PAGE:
Issue 12  •  Spring 2013

How to Survive

Written by Laura Schadler
Illustration by Hannah Hooper
Isabella walks home in the storm. She closes her umbrella and lets the rain hit her. Her sequined shoes get darker green, her hair and shoulders wet. Hail grows from pearl-sized to fist-sized. She goes inside. Her apartment, second story up, glows. The lights turn on. Outside, cars crash, the ocean rests beside the bay. The sky is oil-spill dark with smudges of city-orange in it. In her bedroom she feels the earthquake, a 4.2, soft and sudden. This makes her happy. She is always disappointed when things aren’t earthquakes. Surely the earth should want to swallow everything whole. She does.


She dreams she has a baby, but she keeps forgetting it places. Shit, my baby, she says in her dream and looks around, only the baby is nowhere. There are giant white flowers, and a glossy black night, mansion parties she wanders through while looking. She wakes up. Even when she’s sad, she isn’t really sad. She would like to get married in a fashionable white dress with a giant black belt. On the other hand, getting married seems terribly embarrassing, getting up in front of all those people and talking about love. It seems unbearable. Marriage would be a big party in the backyard, an electrical fence. She’d smash the guitar, light the porch on fire, drown in the ocean, have babies, and be famous. There would be toasts and ice sculptures. She’d say, “Now what?”

Love is something you make up out of invisible things, and if you tell people about it, they just think you’re crazy and should really know better. They can’t see it. Love isn’t an object. It isn’t like shoes, limes, ice cubes, the sidewalk, the bougainvillea. It is a fucking made-up thing, a vapor. You can’t get rid of it, because you don’t know where it is. So it’s everywhere. It’s at the bus stop even when you thought you were happy.

Lately, she’s been talking in lists. It seems simpler this way, both fragmented and organized. She lists her clothes piled on the floor: stockings, jeans, cowboy boots. Or what is in the kitchen: tomato, tarragon, rum. She moves around her kitchen and touches things. She lists their names: wine opener, coffeemaker, stove, knife. In the morning, making coffee seems so daunting. She takes it from the freezer. Coffee, she whispers. That sounds strange. Spoon, she says. So much time is spent cleaning, most of her life it seems like, cleaning one thing or another, her hair or the floor or the perfect white bathtub. Her teeth.

She sleeps in her fancy dress, bra, and jewelry. Then, in the morning, she walks around in the fancy dress. The rain has stopped, but she doesn’t go outside right away. She opens the window and puts her feet out. She cleans up. She rubs her hand along the floors and walls of the corner to pick up dust and dirt that has gathered there. She wonders where all the dirt comes from; does it just fall from her body? She tapes books open with packing tape so that they are permanently open to page 103. She writes down words that she likes. Doom. Weather. Tour de force. Unmoored. She reads them back to herself out loud. Things are starting to make more sense.

In the afternoon she walks in the park. City trees are gigantic, and she wishes that they had faces, giant gnarled arms, such dark, dark green. She is madly in love with her city. The Spanish names of the streets. The palm trees in fog. The expensive thrift stores. The ratty bars. One bar is her favorite, and she often sits at its counter on Mondays. She likes drinking on Mondays because that’s when the real drinkers are out, and all the boys in their button-down shirts are at home. She plays the jukebox; she taps her fingers on its plastic face.   Her favorite bartender is a patron at the bar tonight. He sits beside her, dark jacket, dark hair, eyes, neck. His name is Luke. Whenever she touches a man, she thinks about getting old, dying. She imagines him dying too. She touches Luke’s arm and the future unfurls, ribbon and string in impossible tangles. She thinks about when she will be an old lady in a hot pink dress. It doesn’t seem so bad. She will look like a rosebush. She will tell stories about her suitors, how they snuck in the windows, how they didn’t want weddings, how they played in bands, how they had girlfriends. She will have granddaughters. The world will be melting. No one will be able to find food. It will all be over soon enough. Like, the world will explode.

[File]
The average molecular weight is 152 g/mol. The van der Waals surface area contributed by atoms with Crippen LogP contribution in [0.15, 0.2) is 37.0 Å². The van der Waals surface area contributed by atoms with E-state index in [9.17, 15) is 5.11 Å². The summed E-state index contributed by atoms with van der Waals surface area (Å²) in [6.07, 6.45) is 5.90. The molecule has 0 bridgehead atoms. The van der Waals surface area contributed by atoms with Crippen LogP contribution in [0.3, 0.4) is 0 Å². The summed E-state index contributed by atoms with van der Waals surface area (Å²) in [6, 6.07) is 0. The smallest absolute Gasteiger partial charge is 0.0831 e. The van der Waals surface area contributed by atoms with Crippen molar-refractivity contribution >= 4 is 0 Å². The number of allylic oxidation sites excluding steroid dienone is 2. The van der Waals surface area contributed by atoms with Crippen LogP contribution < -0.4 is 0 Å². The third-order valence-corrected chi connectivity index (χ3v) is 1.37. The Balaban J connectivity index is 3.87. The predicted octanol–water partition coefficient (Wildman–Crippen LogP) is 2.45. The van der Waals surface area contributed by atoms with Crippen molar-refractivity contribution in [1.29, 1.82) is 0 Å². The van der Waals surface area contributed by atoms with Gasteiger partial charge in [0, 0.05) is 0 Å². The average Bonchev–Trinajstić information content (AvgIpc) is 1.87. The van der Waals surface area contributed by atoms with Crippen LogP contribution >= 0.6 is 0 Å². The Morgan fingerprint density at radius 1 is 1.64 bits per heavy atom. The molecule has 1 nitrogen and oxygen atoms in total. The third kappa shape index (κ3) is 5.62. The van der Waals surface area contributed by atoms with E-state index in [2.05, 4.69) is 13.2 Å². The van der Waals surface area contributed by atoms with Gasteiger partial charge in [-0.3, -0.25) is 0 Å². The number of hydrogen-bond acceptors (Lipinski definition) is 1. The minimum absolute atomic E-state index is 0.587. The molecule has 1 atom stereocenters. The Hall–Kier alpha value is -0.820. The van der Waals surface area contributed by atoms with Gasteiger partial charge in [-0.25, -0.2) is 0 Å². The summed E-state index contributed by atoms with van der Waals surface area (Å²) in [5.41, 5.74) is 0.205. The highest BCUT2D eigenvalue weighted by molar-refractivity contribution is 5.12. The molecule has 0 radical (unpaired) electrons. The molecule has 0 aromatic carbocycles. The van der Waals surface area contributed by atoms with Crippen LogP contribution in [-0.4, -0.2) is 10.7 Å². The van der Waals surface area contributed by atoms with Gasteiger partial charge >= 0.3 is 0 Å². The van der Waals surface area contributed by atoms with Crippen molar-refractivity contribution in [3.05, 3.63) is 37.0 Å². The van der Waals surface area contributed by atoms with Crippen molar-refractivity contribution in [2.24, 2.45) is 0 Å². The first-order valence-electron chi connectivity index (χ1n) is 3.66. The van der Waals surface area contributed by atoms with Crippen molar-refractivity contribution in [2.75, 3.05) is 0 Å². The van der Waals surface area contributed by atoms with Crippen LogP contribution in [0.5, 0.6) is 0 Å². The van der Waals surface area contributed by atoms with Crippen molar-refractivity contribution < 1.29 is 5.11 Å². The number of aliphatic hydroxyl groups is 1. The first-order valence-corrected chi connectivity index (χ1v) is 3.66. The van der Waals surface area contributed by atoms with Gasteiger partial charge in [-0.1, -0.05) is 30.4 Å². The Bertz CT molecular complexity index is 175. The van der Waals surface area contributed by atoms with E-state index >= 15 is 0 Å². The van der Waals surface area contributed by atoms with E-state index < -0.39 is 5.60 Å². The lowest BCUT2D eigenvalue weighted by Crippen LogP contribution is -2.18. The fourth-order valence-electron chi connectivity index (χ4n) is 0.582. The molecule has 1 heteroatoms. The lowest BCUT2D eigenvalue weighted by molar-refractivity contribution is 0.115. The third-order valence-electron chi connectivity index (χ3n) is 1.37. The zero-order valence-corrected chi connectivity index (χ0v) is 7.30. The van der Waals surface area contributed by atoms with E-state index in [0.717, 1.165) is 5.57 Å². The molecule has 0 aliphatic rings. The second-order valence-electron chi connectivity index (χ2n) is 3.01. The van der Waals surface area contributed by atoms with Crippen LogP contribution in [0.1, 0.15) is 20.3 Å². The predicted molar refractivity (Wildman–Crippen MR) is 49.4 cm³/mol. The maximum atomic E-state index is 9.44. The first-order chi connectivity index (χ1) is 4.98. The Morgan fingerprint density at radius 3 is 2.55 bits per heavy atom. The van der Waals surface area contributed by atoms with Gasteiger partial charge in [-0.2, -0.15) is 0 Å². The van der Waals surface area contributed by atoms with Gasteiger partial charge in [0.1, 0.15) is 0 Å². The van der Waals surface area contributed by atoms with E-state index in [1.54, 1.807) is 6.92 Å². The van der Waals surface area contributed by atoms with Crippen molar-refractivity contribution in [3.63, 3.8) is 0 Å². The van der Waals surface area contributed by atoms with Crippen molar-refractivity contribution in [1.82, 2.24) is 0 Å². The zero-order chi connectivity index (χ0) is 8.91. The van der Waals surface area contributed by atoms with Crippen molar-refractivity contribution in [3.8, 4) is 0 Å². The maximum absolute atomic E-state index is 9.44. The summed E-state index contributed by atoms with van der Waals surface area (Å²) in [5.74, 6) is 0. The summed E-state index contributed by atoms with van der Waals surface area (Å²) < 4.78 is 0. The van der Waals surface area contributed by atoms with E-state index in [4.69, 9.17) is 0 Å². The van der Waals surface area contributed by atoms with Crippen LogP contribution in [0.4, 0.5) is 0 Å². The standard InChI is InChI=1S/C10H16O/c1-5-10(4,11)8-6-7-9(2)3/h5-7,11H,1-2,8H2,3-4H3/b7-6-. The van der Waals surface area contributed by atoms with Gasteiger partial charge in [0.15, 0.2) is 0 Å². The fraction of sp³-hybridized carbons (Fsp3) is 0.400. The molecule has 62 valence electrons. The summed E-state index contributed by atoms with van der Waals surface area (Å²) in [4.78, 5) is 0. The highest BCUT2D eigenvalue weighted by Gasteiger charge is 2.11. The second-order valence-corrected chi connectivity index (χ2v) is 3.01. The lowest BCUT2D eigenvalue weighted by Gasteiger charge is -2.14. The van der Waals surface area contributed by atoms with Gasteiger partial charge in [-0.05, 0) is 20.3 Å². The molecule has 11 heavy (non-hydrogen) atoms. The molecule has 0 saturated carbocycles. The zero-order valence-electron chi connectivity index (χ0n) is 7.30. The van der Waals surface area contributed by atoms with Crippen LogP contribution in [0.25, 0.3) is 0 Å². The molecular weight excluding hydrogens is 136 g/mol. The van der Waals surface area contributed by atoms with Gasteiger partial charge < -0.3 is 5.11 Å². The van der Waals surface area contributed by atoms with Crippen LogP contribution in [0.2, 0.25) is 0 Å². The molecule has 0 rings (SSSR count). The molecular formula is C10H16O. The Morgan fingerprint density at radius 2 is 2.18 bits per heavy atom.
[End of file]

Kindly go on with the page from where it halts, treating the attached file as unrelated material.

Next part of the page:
“Cheers,” she says to Luke. Giant pearls of sugar rest in the bottom of her glass. Later, she will stick the glass in her purse and rinse it out in her sink at home. She will pour rum in it and take a bath.

“Cheers, Isabella,” he replies.

“Someday we will both be really old, and we’ll die,” she says.

“Is that what we’re toasting to?” he asks and laughs.

“I like bars and bartenders,” she says, “I like you.”

He says, “Yeah, I still have your love note,” and pats his pocket. One day, maybe in a week or in a year, he will bite her so hard that her chest will bruise, in purple circles the shape of his mouth. She will look at them in the mirror each morning as they fade to yellow and be disappointed when they’re gone. For now, whatever. She is patient. She trusts it will turn out as it should, unless it doesn’t. Either way. Whenever she gets bored, she falls down, and then she isn’t bored anymore. She walks into things like birds that see their reflection in windows and fly into the glass. Or her heel breaks off her shoe. Or the night is warm in February, like an East Coast spring. Or she gets her blood taken at the doctor. Looks away, but then looks back. It sits in tubes, velvety and dark. Hers.

Luke laughs. They cheers again. Their glasses clink.

“You’re a girl,” he says.

“True,” she agrees.

“It’s not always about me and you,” he says. He has a girlfriend with sad, watery eyes, and long model hair. Some nights, his girlfriend is at the bar.
“Of course, it’s not always about me and you” Isabella answers. But then she says, “Of course it is, though.” When he looks at her dress, it changes color. When she touches him, her hands leave fluorescent traces.